Two foxes and a hen: The mask of harmony and illusion of the masses

Imagine a dinner table. At the table sit two foxes and a hen, and all three are discussing what to have for dinner. The analogy of the two foxes and a hen is often used to describe the concept of “the tyranny of the majority,” a theory in political science that epitomizes the power of the masses over the elite and the power they wield over the existing regime in establishing change. While “the tyranny of the majority” has been hotly debated for hundreds of years (ever since John Adams coined the term in 1788), any discussion regarding the influence of mass movements and harmony in society cannot progress without acknowledging the power the masses have played in national movements throughout history. Some experiments in nation-building (such as the Weimar Republic and the Republic of China) have proven to be disastrous, with many blaming those failures on a dictator seizing the power of the masses to gain absolute power, while other experiments in nation-building (the United States of America and the People’s Republic of China) have like-wise proven wildly successful, resulting in the formation of two of the most powerful nations on this Earth. However, whereas in the United States a dictator did not seize the power of the masses, in China one did, and yet both have proven to be successful examples of statecraft and leadership.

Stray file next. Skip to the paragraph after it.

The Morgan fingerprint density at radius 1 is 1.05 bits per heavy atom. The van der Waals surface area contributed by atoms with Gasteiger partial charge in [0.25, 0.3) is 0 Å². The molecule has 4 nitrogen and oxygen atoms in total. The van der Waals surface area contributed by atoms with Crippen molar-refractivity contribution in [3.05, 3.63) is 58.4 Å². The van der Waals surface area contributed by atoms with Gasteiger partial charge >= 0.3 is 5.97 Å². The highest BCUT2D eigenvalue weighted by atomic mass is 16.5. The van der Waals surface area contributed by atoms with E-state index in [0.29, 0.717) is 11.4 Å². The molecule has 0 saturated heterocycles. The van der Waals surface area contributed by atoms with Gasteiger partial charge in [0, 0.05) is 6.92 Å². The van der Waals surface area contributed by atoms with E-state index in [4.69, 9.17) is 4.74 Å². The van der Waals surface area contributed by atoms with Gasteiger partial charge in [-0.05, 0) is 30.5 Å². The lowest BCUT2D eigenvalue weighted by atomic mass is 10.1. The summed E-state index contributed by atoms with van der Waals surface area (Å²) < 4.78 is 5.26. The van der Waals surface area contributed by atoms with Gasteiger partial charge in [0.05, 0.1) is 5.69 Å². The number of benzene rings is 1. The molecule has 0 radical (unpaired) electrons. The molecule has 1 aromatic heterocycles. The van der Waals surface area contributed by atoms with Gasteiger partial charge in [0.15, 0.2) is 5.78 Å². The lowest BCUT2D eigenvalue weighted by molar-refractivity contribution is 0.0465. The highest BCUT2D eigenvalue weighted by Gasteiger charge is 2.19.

​        It would be a mistake to simplify the past in terms of what we do not understand. Many have characterized the rise of Nazi Germany as the fault of a people who allowed a dictator to take control because they were tired and disenfranchised (which may have been true, given that a loaf of bread in 1919 cost 1 German mark, but by 1923 that same loaf of bread cost 100 billion marks). However, the truth is that underneath the veil of a different time and culture, life was just as vibrant, with networks of various people in connection with each other (even in small villages), such as athletic clubs, religious organizations, charities, trade guilds and unions, and professional associations. In China before Mao Zedong, the country was perhaps even more vibrant, with a new literary era on the cusp of transforming word and art, modern technology and contemporary strategic theory introduced into the military, the establishment of universities and higher educational academies, a unified banking system, political and constitutional reform, as well as joining the international spectrum of athletes as a contender for the Olympics. The idea of a “mass society” composed of a “social void without attachments, alienated, rootless, and normless” is as fallacious as stating that dictators come to power because the people don’t want them to, but had no choice because the dictator seized this mysterious element in society and forced them to bend to his will. In most situations, the dictator is merely a sign of the culture, and the masses are an illusion used by political scientists to try and absolve the details of significance. While Hitler rose to power in Germany, similar movements inspired by race and despotism were taking place all over the world; Hitler may been at one side of the extremes, but he was not an outlier.